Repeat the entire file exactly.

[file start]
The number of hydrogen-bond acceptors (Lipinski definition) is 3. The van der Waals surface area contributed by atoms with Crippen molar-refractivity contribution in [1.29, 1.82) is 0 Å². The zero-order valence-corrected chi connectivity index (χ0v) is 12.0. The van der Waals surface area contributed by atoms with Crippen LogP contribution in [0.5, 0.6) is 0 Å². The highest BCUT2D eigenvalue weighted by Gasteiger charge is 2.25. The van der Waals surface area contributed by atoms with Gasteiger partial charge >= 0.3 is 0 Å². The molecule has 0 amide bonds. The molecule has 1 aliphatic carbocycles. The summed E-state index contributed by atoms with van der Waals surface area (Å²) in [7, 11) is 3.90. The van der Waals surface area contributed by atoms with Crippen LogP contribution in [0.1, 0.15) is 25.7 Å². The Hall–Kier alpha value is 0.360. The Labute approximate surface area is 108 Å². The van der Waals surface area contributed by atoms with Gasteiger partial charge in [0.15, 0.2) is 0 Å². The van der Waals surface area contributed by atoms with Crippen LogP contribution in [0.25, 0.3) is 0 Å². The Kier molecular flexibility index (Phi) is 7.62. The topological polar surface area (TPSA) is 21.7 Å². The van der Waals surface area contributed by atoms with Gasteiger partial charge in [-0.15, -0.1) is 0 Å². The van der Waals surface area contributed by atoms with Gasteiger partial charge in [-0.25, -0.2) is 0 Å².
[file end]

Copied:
The number of hydrogen-bond acceptors (Lipinski definition) is 3. The van der Waals surface area contributed by atoms with Crippen molar-refractivity contribution in [1.29, 1.82) is 0 Å². The zero-order valence-corrected chi connectivity index (χ0v) is 12.0. The van der Waals surface area contributed by atoms with Crippen LogP contribution in [0.5, 0.6) is 0 Å². The highest BCUT2D eigenvalue weighted by Gasteiger charge is 2.25. The van der Waals surface area contributed by atoms with Gasteiger partial charge >= 0.3 is 0 Å². The molecule has 0 amide bonds. The molecule has 1 aliphatic carbocycles. The summed E-state index contributed by atoms with van der Waals surface area (Å²) in [7, 11) is 3.90. The van der Waals surface area contributed by atoms with Crippen LogP contribution in [0.1, 0.15) is 25.7 Å². The Hall–Kier alpha value is 0.360. The Labute approximate surface area is 108 Å². The van der Waals surface area contributed by atoms with Gasteiger partial charge in [0.15, 0.2) is 0 Å². The van der Waals surface area contributed by atoms with Crippen LogP contribution in [0.25, 0.3) is 0 Å². The Kier molecular flexibility index (Phi) is 7.62. The topological polar surface area (TPSA) is 21.7 Å². The van der Waals surface area contributed by atoms with Gasteiger partial charge in [-0.15, -0.1) is 0 Å². The van der Waals surface area contributed by atoms with Gasteiger partial charge in [-0.25, -0.2) is 0 Å².